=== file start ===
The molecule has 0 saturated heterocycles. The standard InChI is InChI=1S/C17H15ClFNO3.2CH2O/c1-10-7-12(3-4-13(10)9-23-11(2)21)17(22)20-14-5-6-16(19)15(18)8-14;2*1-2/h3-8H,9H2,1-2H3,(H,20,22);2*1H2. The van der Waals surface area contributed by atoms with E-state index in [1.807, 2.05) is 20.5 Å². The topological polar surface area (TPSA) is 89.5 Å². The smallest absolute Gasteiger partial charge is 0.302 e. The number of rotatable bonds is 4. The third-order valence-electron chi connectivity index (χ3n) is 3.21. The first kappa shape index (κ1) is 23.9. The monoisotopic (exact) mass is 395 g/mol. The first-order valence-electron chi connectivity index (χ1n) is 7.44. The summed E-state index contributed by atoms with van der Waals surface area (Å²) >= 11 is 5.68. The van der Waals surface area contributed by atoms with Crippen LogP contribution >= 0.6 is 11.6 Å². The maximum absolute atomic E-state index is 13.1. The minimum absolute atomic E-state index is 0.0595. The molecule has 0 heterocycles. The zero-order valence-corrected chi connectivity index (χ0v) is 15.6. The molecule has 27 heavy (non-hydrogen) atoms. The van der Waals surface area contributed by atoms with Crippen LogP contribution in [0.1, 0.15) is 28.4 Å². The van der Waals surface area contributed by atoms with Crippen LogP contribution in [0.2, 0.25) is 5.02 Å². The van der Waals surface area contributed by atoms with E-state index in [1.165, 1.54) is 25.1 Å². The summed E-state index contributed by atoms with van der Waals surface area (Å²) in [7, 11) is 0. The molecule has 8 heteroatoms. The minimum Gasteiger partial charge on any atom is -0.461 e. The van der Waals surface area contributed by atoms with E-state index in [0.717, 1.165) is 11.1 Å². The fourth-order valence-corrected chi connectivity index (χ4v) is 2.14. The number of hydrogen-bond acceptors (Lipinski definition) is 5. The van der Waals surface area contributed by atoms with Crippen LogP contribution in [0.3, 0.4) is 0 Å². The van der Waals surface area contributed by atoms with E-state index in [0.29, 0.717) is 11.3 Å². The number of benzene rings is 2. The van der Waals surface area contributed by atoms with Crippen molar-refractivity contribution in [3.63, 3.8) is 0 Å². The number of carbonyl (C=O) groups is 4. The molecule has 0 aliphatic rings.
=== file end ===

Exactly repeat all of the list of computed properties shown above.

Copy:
The molecule has 0 saturated heterocycles. The standard InChI is InChI=1S/C17H15ClFNO3.2CH2O/c1-10-7-12(3-4-13(10)9-23-11(2)21)17(22)20-14-5-6-16(19)15(18)8-14;2*1-2/h3-8H,9H2,1-2H3,(H,20,22);2*1H2. The van der Waals surface area contributed by atoms with E-state index in [1.807, 2.05) is 20.5 Å². The topological polar surface area (TPSA) is 89.5 Å². The smallest absolute Gasteiger partial charge is 0.302 e. The number of rotatable bonds is 4. The third-order valence-electron chi connectivity index (χ3n) is 3.21. The first kappa shape index (κ1) is 23.9. The monoisotopic (exact) mass is 395 g/mol. The first-order valence-electron chi connectivity index (χ1n) is 7.44. The summed E-state index contributed by atoms with van der Waals surface area (Å²) >= 11 is 5.68. The van der Waals surface area contributed by atoms with Crippen LogP contribution >= 0.6 is 11.6 Å². The maximum absolute atomic E-state index is 13.1. The minimum absolute atomic E-state index is 0.0595. The molecule has 0 heterocycles. The zero-order valence-corrected chi connectivity index (χ0v) is 15.6. The molecule has 27 heavy (non-hydrogen) atoms. The van der Waals surface area contributed by atoms with Crippen LogP contribution in [0.1, 0.15) is 28.4 Å². The van der Waals surface area contributed by atoms with Crippen LogP contribution in [0.2, 0.25) is 5.02 Å². The van der Waals surface area contributed by atoms with E-state index in [1.165, 1.54) is 25.1 Å². The summed E-state index contributed by atoms with van der Waals surface area (Å²) in [7, 11) is 0. The molecule has 8 heteroatoms. The minimum Gasteiger partial charge on any atom is -0.461 e. The van der Waals surface area contributed by atoms with E-state index in [0.717, 1.165) is 11.1 Å². The fourth-order valence-corrected chi connectivity index (χ4v) is 2.14. The number of hydrogen-bond acceptors (Lipinski definition) is 5. The van der Waals surface area contributed by atoms with Crippen LogP contribution in [0.3, 0.4) is 0 Å². The van der Waals surface area contributed by atoms with E-state index in [0.29, 0.717) is 11.3 Å². The number of benzene rings is 2. The van der Waals surface area contributed by atoms with Crippen molar-refractivity contribution in [3.63, 3.8) is 0 Å². The number of carbonyl (C=O) groups is 4. The molecule has 0 aliphatic rings.